9 Realities of Caring for an Elderly Parent: A Love Story of a Different Kind

Every day, 45 million Baby Boomers are taking care of their elderly parents. That’s a daunting statistic, especially when you consider most are holding down a job, caring for their own children, and completely unprepared for the stark realities of end of life issues. There are handbooks on what to expect when you’re expecting, but nobody wants to talk about what to expect when the roles are reversed – when the parent becomes the child – and it can happen so suddenly.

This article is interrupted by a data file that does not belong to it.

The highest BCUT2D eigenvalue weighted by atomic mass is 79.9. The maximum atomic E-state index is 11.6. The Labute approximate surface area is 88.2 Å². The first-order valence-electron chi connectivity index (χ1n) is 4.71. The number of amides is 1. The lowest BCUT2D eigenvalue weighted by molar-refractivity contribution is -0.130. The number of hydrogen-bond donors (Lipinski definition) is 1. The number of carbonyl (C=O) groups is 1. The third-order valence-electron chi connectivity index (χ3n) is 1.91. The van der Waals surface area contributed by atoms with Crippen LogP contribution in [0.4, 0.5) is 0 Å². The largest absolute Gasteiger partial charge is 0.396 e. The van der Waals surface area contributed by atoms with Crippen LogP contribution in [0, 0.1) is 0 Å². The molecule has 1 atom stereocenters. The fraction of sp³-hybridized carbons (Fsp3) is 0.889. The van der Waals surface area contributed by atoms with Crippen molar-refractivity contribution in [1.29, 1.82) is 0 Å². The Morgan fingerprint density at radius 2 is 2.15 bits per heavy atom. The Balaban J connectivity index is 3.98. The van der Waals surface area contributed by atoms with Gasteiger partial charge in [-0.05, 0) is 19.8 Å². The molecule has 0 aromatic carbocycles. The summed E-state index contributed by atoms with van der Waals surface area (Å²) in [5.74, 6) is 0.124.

Stefania Shaffer, author of 9 Realities of Caring for an Elderly Parent: A Love Story of a Different Kind suddenly found herself a statistic when she received a phone call from her seemingly healthy, alert and buoyant mother, requesting that Stefania come for a long-overdue visit. By the end of the first weekend, it was evident Mom could no longer manage to be in her home by herself; the house was in ruins and so was Mom. It was enough to make Stefania uproot her own life to fulfill Mom’s wish to live out her years remaining in her own home. Shaffer imagined they would have fun until the end when she would go to sleep with a smile on her face. “Death is very clever,” says Shaffer, “and I should have been more creative in my thinking. It was five years from my arrival, when my mother died at my side.”16. Shaffer-9 Realities coverLARGEtif